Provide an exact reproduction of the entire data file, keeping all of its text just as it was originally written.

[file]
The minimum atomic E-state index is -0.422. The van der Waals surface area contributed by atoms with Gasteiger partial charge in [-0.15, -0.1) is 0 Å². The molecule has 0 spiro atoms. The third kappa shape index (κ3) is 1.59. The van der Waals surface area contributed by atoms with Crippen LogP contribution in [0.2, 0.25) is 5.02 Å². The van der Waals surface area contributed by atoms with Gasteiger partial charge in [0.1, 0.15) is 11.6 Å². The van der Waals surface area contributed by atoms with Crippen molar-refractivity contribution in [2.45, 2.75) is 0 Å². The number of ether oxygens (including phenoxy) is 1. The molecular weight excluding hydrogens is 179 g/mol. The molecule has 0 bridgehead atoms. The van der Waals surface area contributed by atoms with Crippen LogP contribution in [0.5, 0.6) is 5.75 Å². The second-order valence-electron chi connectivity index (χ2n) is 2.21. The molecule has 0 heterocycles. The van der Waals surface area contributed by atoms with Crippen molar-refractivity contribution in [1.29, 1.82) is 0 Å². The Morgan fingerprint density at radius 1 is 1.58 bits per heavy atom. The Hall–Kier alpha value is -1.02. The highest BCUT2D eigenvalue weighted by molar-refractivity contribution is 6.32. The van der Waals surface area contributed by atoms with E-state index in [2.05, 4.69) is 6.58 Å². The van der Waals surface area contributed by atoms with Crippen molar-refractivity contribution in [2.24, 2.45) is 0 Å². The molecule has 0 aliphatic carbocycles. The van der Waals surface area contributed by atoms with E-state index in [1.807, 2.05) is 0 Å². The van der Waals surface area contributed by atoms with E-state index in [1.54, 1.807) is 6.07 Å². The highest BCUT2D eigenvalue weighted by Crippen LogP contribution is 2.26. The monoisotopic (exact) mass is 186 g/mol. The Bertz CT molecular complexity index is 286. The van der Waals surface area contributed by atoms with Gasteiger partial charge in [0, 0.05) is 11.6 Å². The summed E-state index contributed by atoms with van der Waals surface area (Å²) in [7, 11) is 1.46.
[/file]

The minimum atomic E-state index is -0.422. The van der Waals surface area contributed by atoms with Gasteiger partial charge in [-0.15, -0.1) is 0 Å². The molecule has 0 spiro atoms. The third kappa shape index (κ3) is 1.59. The van der Waals surface area contributed by atoms with Crippen LogP contribution in [0.2, 0.25) is 5.02 Å². The van der Waals surface area contributed by atoms with Gasteiger partial charge in [0.1, 0.15) is 11.6 Å². The van der Waals surface area contributed by atoms with Crippen molar-refractivity contribution in [2.45, 2.75) is 0 Å². The number of ether oxygens (including phenoxy) is 1. The molecular weight excluding hydrogens is 179 g/mol. The molecule has 0 bridgehead atoms. The van der Waals surface area contributed by atoms with Crippen LogP contribution in [0.5, 0.6) is 5.75 Å². The second-order valence-electron chi connectivity index (χ2n) is 2.21. The molecule has 0 heterocycles. The van der Waals surface area contributed by atoms with Crippen molar-refractivity contribution in [1.29, 1.82) is 0 Å². The Morgan fingerprint density at radius 1 is 1.58 bits per heavy atom. The Hall–Kier alpha value is -1.02. The highest BCUT2D eigenvalue weighted by molar-refractivity contribution is 6.32. The van der Waals surface area contributed by atoms with E-state index in [2.05, 4.69) is 6.58 Å². The van der Waals surface area contributed by atoms with Crippen molar-refractivity contribution in [2.24, 2.45) is 0 Å². The molecule has 0 aliphatic carbocycles. The van der Waals surface area contributed by atoms with E-state index in [1.807, 2.05) is 0 Å². The van der Waals surface area contributed by atoms with E-state index in [1.54, 1.807) is 6.07 Å². The highest BCUT2D eigenvalue weighted by Crippen LogP contribution is 2.26. The monoisotopic (exact) mass is 186 g/mol. The Bertz CT molecular complexity index is 286. The van der Waals surface area contributed by atoms with Gasteiger partial charge in [0, 0.05) is 11.6 Å². The summed E-state index contributed by atoms with van der Waals surface area (Å²) in [7, 11) is 1.46.